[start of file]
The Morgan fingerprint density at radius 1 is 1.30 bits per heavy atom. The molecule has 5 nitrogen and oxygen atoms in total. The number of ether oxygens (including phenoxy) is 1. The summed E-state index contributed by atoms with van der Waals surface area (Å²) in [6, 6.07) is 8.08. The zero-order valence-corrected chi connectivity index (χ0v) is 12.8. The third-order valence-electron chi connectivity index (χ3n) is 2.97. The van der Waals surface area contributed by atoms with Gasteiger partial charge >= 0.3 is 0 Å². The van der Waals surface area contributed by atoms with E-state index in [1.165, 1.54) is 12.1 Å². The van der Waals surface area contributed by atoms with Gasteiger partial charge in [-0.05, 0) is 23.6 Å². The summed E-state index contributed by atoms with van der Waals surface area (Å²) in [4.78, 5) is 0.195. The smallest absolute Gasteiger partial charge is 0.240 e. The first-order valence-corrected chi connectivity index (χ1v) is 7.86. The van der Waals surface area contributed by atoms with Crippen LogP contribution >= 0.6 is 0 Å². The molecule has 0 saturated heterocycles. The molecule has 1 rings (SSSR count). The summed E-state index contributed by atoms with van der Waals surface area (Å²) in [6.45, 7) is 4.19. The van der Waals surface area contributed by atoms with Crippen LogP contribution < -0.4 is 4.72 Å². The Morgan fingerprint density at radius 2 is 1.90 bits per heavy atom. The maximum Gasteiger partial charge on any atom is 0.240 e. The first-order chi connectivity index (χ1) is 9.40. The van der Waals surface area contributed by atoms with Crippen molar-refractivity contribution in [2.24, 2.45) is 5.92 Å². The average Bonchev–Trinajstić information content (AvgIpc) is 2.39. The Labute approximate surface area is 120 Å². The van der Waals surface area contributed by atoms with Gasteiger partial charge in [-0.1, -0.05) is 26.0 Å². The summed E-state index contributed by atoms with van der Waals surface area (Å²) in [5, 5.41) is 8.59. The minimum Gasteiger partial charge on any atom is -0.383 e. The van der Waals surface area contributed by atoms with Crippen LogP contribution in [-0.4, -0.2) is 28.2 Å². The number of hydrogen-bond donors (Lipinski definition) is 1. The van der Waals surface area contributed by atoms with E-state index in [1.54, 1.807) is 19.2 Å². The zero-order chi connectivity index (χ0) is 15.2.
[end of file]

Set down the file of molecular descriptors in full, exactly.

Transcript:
The Morgan fingerprint density at radius 1 is 1.30 bits per heavy atom. The molecule has 5 nitrogen and oxygen atoms in total. The number of ether oxygens (including phenoxy) is 1. The summed E-state index contributed by atoms with van der Waals surface area (Å²) in [6, 6.07) is 8.08. The zero-order valence-corrected chi connectivity index (χ0v) is 12.8. The third-order valence-electron chi connectivity index (χ3n) is 2.97. The van der Waals surface area contributed by atoms with Gasteiger partial charge >= 0.3 is 0 Å². The van der Waals surface area contributed by atoms with E-state index in [1.165, 1.54) is 12.1 Å². The van der Waals surface area contributed by atoms with Gasteiger partial charge in [-0.05, 0) is 23.6 Å². The summed E-state index contributed by atoms with van der Waals surface area (Å²) in [4.78, 5) is 0.195. The smallest absolute Gasteiger partial charge is 0.240 e. The first-order valence-corrected chi connectivity index (χ1v) is 7.86. The van der Waals surface area contributed by atoms with Crippen LogP contribution >= 0.6 is 0 Å². The molecule has 0 saturated heterocycles. The molecule has 1 rings (SSSR count). The summed E-state index contributed by atoms with van der Waals surface area (Å²) in [6.45, 7) is 4.19. The van der Waals surface area contributed by atoms with Crippen LogP contribution < -0.4 is 4.72 Å². The Morgan fingerprint density at radius 2 is 1.90 bits per heavy atom. The maximum Gasteiger partial charge on any atom is 0.240 e. The first-order chi connectivity index (χ1) is 9.40. The van der Waals surface area contributed by atoms with Crippen molar-refractivity contribution in [2.24, 2.45) is 5.92 Å². The average Bonchev–Trinajstić information content (AvgIpc) is 2.39. The Labute approximate surface area is 120 Å². The van der Waals surface area contributed by atoms with Gasteiger partial charge in [-0.1, -0.05) is 26.0 Å². The summed E-state index contributed by atoms with van der Waals surface area (Å²) in [5, 5.41) is 8.59. The minimum Gasteiger partial charge on any atom is -0.383 e. The van der Waals surface area contributed by atoms with Crippen LogP contribution in [-0.4, -0.2) is 28.2 Å². The number of hydrogen-bond donors (Lipinski definition) is 1. The van der Waals surface area contributed by atoms with E-state index in [1.54, 1.807) is 19.2 Å². The zero-order chi connectivity index (χ0) is 15.2.